Inherited Behavior

Essay response to Spooktober — Week 1

Photo by Priscilla Du Preez on Unsplash

My dad was the expert. He had avoidance down to a perfect science. He was a no drama llama long before the term was even coined. Who would have thought something that should have been positive and peaceful would turn into such a negative behavior?

Do you know how frustrating it is to be unable to engage someone in a conversation only to have them avoid it because it could lead to conflict? How do you air your grievances? How do you enact change?

And yet, while I found this avoidant behavior frustrating with my dad, it was somehow passed along to me. Should I call this Divine Karma at work? Probably so because I am sure when I avoid things, it frustrates the hell out of the people around me too.

Of course, I didn’t recognize this avoidant behavior in myself until I was discussing my dad’s behavior with my therapist. She helped me to understand that my dad didn’t purposefully avoid conflict. In fact, it is probably one of his best traits because people felt at ease with him. He was a happy-go-lucky kind of guy most of the time. Give him a fishing pole and a cooler full of RC Cola and he’d go off to the riverbank and soak in Nature’s positivity. It would be the return home to my mom and us kids that would turn his best trait into a negative one. Any conflicts that had arisen while he was engaged with Nature, he would wave them off and tune us out. I think he wanted to remain in that zen-like world instead of listening to all of us bicker. My dad was an extroverted introvert. He didn’t mind being around people and he never met a stranger. However, he also needed his downtime and avoiding conflict, I believe, afforded him that.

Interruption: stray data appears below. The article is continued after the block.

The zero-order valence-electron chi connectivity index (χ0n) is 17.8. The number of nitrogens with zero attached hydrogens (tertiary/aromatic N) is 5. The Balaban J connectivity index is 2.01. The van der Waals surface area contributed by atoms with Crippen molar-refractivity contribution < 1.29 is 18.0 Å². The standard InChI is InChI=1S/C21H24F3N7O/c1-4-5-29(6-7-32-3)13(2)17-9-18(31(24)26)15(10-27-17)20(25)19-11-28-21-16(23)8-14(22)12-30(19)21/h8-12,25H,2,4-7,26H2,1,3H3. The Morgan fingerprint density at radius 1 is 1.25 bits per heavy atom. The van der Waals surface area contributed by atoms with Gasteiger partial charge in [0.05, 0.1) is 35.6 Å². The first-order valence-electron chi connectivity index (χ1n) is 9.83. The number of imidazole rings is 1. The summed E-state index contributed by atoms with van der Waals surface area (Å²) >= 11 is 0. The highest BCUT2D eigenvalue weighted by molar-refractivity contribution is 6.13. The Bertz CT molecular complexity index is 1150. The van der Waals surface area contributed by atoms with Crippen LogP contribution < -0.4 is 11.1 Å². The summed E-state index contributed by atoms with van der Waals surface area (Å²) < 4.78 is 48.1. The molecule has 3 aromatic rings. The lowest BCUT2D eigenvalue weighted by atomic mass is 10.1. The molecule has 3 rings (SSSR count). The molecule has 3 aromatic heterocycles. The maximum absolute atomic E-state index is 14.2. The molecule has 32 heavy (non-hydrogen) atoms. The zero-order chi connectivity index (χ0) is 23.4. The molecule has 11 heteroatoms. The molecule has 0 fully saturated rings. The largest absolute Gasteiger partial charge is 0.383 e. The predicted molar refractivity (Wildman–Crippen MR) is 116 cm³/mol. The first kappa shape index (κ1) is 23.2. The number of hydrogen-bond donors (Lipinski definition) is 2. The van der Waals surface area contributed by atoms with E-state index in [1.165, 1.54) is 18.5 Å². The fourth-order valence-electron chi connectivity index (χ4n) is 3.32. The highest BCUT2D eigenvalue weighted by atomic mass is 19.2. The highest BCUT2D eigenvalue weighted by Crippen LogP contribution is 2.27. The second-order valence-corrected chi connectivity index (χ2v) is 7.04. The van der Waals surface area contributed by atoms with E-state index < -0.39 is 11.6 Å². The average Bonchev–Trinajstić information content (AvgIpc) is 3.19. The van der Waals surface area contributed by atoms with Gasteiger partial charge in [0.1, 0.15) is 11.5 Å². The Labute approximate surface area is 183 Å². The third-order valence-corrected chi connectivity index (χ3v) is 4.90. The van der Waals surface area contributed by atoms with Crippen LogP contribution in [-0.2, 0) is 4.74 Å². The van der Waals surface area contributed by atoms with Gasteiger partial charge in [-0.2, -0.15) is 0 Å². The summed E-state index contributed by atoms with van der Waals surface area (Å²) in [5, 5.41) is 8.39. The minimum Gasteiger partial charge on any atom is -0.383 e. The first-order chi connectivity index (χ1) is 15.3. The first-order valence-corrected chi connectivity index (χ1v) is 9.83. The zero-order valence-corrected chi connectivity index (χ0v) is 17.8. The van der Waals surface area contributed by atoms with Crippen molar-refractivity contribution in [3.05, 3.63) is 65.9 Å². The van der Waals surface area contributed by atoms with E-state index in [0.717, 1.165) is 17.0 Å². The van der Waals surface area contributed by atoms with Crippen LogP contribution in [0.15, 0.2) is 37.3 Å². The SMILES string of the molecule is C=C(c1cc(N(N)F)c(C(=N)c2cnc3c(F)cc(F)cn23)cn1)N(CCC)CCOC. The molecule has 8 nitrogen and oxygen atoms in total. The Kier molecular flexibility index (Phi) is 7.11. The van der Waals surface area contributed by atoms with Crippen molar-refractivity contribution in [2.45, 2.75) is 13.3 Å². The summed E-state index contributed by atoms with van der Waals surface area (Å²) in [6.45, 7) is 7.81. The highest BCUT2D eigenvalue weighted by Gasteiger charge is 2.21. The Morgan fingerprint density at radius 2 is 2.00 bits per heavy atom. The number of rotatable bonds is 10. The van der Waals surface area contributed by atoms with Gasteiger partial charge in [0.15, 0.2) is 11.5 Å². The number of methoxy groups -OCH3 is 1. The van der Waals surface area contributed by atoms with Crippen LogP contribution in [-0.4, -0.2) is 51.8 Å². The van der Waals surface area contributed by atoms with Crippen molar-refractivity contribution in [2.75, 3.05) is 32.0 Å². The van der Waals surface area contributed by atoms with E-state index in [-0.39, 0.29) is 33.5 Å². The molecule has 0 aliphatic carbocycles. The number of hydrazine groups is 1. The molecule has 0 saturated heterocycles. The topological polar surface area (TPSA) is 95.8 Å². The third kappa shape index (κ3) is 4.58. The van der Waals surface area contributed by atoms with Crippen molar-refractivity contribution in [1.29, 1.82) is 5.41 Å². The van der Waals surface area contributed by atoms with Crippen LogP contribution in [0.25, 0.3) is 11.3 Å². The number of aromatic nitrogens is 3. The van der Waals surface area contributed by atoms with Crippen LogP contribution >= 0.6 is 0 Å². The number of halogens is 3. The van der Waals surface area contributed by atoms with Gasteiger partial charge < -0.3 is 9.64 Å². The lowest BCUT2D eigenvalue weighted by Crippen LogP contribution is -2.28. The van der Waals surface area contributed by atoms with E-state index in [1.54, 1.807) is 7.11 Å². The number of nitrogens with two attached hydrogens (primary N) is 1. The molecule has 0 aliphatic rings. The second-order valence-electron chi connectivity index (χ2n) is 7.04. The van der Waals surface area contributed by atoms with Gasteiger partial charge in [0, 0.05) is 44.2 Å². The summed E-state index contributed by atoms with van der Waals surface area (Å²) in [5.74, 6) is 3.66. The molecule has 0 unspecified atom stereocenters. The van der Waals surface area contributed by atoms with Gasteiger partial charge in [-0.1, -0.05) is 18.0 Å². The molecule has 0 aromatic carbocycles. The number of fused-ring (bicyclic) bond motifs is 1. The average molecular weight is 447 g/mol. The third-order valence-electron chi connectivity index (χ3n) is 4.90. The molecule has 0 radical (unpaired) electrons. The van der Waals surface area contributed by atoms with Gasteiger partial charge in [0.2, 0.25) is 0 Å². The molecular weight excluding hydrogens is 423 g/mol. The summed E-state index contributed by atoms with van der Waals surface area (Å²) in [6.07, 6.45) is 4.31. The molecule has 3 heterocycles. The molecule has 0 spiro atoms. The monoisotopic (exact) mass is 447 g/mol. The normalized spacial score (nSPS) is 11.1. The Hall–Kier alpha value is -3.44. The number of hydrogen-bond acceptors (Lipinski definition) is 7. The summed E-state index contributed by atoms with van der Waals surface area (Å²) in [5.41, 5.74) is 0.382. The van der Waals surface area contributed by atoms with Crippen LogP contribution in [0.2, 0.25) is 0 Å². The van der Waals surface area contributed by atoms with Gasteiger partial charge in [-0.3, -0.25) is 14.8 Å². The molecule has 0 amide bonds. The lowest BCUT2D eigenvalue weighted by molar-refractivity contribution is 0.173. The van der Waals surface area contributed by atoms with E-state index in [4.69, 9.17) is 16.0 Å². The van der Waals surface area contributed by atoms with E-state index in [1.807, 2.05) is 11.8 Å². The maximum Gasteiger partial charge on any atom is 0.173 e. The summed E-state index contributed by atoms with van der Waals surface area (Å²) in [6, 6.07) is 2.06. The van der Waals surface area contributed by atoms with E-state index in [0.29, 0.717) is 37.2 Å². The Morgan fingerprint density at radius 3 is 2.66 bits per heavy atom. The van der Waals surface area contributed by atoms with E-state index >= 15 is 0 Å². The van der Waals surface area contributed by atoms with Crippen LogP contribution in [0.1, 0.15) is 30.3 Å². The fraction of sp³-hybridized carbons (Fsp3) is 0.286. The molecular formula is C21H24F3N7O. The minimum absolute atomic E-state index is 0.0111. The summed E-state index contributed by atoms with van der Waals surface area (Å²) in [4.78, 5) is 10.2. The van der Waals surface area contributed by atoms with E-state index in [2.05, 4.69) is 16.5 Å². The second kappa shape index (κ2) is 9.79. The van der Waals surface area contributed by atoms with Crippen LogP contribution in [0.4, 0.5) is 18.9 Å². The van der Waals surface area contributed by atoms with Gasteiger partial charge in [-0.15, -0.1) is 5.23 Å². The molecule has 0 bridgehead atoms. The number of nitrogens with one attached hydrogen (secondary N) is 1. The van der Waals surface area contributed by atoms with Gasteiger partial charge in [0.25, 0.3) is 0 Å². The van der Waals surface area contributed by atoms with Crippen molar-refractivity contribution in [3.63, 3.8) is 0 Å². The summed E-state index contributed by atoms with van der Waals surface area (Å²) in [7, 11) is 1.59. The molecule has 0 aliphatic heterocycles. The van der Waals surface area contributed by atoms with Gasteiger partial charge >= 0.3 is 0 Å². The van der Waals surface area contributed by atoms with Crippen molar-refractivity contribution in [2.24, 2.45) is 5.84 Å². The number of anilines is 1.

My own avoidant behavior is far worse and more negative than my dad’s was. Because of my social anxiety issues, I cannot be around large crowds of people. Everyone is a stranger to me because I don’t interact with many people. I like my quiet and solitude because there are already enough voices in my head. If I am in the flow of writing, arting, reading or researching, I don’t like interruptions and I will wave them off so I don’t lose my flow, but this also signals to the person who is trying to engage with me that they aren’t important — a feeling I know all too well. And if someone dares to drag me into a conflict, I will shut them out, shut me in and ignore the conflict like it is literally a plague. And I know I mainly do this because I am prone to panic attacks, but that, I’ve come to realize, is no excuse for avoiding life.

I am thankful that I never had kids. Just the thought of saddling a child with avoidant behavior terrifies me. I know first hand how crippling it can be for those on the receiving end of that behavior and I know how destructive my own behavior has been for family, friends and my spouse. This is a behavior that I am actively seeking to squelch with the help of therapy and admitting that it is indeed a negative behavior.

©2021 Lori Carlson. All Rights Reserved.

Personal essay response to Diana C.’s Spooktober Week 1 prompt — Which behavior that I know has negative effects do I repeat over and over again?

Lori Carlson writes Poetry, Fiction, Articles, Creative Non-Fiction and Personal Essays. Most of her topics are centered around Relationships, Spirituality, Life Lessons, Mental Health, Nature, Loss, Death, and the LGBTQ+ community. Check out her personal Medium blog here.



𝘈𝘶𝘵𝘩𝘦𝘯𝘵𝘪𝘤𝘪𝘵𝘺, 𝘷𝘶𝘭𝘯𝘦𝘳𝘢𝘣𝘪𝘭𝘪𝘵𝘺, 𝘢𝘸𝘢𝘳𝘦𝘯𝘦𝘴𝘴 & 𝘨𝘳𝘰𝘸𝘵𝘩 𝘵𝘩𝘳𝘰𝘶𝘨𝘩 𝘴𝘵𝘰𝘳𝘺𝘵𝘦𝘭𝘭𝘪𝘯𝘨, 𝘴𝘩𝘢𝘳𝘪𝘯𝘨 𝘰𝘧 𝘱𝘦𝘳𝘴𝘰𝘯𝘢𝘭 𝘦𝘹𝘱𝘦𝘳𝘪𝘦𝘯𝘤𝘦𝘴 𝘢𝘯𝘥 𝘬𝘯𝘰𝘸𝘭𝘦𝘥𝘨𝘦 𝘰𝘯 𝘴𝘱𝘪𝘳𝘪𝘵𝘶𝘢𝘭 𝘮𝘢𝘵𝘵𝘦𝘳𝘴.

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Ravyne Hawke

Ravyne Hawke

Writing Coach, Poet, Fiction Writer, Essayist, Artist, Dreamer | “Enlightenment is when a wave realizes it is the Ocean” ~Thich Nhat Hanh